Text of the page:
This volatile political situation was further exacerbated in mid-August, when the new government released a memorandum to the Constitutional Court challenging the integrity and fairness of the current electoral districts system. The law on electoral districts was approved by parliament in 2005. It divides Kuwait into five constituencies, each with ten seats, and gives voters the right to choose four candidates. Minister of Information Sheikh Mohammed al-Abdullah al-Mubarak said that the goal behind referring the law on the five constituencies to the Constitutional Court is to “spare the state any legal chaos or political exhaustion caused by a wrong situation, which might create a legislative vacuum.”
The opposition rejected this measure. Some deputies said that the authorities “want to impose a different distribution of constituencies, which aims to eliminate the largest possible number of opposition MPs, taking advantage of the difference in the distribution of social segments across different areas of Kuwait.” The “opposition majority” issued a statement on August 11 accusing the authorities of “carrying out a coup against the constitutional system of government.” The statement called for “activating the model of constitutional democracy” by creating a fully elected government, which the opposition notes is allowed by the current constitution. Since the constitution was adopted in 1963, it has been customary for the emir to appoint the government. The opposition called on its supporters to hold a new wave of demonstrations before the end of this month at al-Iradah Square adjacent to the Kuwaiti National Assembly building.
The opposition warned the judiciary not to give in to political pressure or “become a party to a political rivalry.” It argued that this “is an extreme insult to the independence of the judiciary and an infringement on its position.” The opposition called on the Constitutional Court to “distance itself from the position the political authorities are trying to plunge it in.”
However, the Emir Sheikh Sabah al-Ahmad defended the judiciary, stressing that it is independent. In his annual speech on the occasion of Ramadan – which was made one day after the opposition issued its statement – he said: “We thank God that we live in a constitutional and institutional state, protected by laws and regulations that ensure a dignified life for every member of the community. We proudly renew and reiterate our praise for the judicial authority and its full independence.” He warned against “wrong political practices pursued by some, which contribute to hindering development in the country, impede the implementation of reform and required development, and disperse efforts and distract attention from directing all efforts towards building and developing the nation.” He also talked about the regional situation and threats surrounding Kuwait.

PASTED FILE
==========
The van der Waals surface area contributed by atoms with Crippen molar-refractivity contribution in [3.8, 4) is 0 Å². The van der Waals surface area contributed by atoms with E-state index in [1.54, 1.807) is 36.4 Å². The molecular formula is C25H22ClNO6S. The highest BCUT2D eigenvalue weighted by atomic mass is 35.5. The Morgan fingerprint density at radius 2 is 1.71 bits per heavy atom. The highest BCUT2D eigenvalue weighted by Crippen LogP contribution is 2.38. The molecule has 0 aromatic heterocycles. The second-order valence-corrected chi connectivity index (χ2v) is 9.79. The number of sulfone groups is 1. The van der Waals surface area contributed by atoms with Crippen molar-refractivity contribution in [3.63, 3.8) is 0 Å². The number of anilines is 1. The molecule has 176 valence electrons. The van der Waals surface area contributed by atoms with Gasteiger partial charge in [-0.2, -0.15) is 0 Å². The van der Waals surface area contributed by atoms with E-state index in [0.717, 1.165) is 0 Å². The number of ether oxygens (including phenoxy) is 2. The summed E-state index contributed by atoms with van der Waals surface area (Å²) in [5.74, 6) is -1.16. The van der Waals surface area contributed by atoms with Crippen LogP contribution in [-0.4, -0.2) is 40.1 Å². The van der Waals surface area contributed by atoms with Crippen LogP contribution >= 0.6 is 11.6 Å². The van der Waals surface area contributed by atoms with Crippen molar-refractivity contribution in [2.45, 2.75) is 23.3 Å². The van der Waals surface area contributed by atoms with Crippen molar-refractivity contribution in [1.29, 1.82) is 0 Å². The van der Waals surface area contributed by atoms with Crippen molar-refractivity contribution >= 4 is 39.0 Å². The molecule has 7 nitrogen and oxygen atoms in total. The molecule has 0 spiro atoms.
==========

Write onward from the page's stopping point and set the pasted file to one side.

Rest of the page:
While Kuwait is once again witnessing demonstrations and protests, observers have noticed an increase in demands for substantial political change by Kuwaiti youth movements affected by the atmosphere of the “Arab Spring.” The loud tone of this movement can be seen on websites such as Twitter and others, which have become a major tool for the circulation of news and sharp political criticism. Today, it has become common for the public prosecutor and security agencies to arrest “tweeters” in cases where they have “targeted” high-ranking political figures.
Opposition MPs acknowledge that this youth movement now imposes its agenda even on the “opposition majority,” since “what used to be seen just a few months ago as firm youth demands, such as the establishment of a constitutional emirate, has now become a formal commitment for us now.”